Focus On Your Website And Your PPC Performance Will Improve
By Matt Umbro
One of the most underrated facets of a great performing ecommerce PPC campaign is the user experience of the associated website. The better the user experience, the easier it will be for consumers to convert post PPC ad click. An exceptional experience also makes PPC campaign creation and optimization easier and more efficient.
To prove this statement let’s pretend we are creating a new PPC account from scratch. Being that it’s NFL playoff season, let’s look at the New England Patriots section (my favorite team) of the NFL Shop.
We now have to determine how to form our campaigns. Luckily, the site has given us a good start. Let’s look at the left hand navigation.
The way the categories are broken out is also the way we can group our campaigns. Let’s say we create a campaign around jackets. Our new campaign will be titled “Patriots Jackets.” When we go to this page we again look to the left hand navigation for our potential ad groups.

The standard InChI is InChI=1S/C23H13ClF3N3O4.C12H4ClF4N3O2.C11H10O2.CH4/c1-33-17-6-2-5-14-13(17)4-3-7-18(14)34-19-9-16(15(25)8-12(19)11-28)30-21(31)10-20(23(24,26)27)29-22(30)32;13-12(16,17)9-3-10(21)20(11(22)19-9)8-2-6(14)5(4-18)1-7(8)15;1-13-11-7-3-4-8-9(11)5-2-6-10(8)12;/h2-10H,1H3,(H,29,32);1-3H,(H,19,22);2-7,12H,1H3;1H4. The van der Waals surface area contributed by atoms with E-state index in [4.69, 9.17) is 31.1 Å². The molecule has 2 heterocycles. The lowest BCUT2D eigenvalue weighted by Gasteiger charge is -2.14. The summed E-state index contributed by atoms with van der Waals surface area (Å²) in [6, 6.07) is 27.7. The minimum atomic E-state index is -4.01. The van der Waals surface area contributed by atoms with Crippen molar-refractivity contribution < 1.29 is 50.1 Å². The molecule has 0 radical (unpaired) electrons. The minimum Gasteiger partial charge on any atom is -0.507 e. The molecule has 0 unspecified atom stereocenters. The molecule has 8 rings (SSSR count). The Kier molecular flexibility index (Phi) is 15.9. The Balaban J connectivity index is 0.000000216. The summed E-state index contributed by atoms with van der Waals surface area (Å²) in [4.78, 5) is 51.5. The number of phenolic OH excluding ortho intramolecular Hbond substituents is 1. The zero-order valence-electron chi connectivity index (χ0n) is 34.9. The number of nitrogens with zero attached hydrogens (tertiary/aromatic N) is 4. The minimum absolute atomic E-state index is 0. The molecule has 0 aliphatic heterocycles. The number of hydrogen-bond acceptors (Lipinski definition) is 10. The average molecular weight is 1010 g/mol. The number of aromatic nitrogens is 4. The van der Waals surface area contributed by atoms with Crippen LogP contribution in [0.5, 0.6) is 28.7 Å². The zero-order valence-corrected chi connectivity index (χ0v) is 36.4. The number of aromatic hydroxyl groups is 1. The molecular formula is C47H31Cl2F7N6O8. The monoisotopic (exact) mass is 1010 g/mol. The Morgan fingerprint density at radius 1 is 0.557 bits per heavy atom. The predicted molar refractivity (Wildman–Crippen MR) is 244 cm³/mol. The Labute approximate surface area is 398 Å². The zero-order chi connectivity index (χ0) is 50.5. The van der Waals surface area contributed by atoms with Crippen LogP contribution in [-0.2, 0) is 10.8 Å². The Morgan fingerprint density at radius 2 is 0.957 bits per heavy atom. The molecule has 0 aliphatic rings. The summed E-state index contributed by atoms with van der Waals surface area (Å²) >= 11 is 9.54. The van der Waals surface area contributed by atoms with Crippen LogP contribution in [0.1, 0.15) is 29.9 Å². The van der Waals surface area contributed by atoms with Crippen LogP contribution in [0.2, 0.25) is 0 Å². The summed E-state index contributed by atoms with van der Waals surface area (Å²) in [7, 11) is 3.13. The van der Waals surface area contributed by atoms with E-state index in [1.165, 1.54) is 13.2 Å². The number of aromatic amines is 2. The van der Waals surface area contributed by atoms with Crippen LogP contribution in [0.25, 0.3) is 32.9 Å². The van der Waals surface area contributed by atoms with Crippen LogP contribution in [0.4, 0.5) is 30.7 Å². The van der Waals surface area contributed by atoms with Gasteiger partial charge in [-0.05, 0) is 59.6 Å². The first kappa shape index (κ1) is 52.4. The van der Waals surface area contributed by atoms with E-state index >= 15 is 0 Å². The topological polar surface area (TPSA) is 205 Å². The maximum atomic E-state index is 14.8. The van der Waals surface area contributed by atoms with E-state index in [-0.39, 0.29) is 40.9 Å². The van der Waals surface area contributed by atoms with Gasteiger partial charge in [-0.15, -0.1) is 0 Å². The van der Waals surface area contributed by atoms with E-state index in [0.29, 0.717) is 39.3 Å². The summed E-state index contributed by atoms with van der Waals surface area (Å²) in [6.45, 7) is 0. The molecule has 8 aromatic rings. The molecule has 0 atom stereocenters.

We now have three ad groups around:
- Men’s Patriots Jackets
- Women’s Patriots Jackets
- Kids Patriots Jackets
Furthermore, we have a fourth ad group around non-gender searches, “Patriots Jackets.” This ad group will lead to the Patriots jackets page and include general terms such as “Patriots jackets” and “buy Patriots jackets.” Within this general ad group we’re going to add “men,” “women,” and “kids” as negative keywords so we ensure that the right query triggers the correct ad. For example, we don’t want a search for “men’s Patriots jackets” potentially triggering our ad from the general “Patriots Jackets” ad group.
All of these ad groups also have their own unique URL. For example, the women’s Patriots jackets page is:
When creating granular ad groups, appropriate landing pages don’t always exist. Thus, advertisers may send traffic to a site search results page. The problem is that site search URLs don’t always produce the most aesthetically pleasing pages and may not always showcase the right products. Given the opportunity, I will always send traffic to a non-site search URL.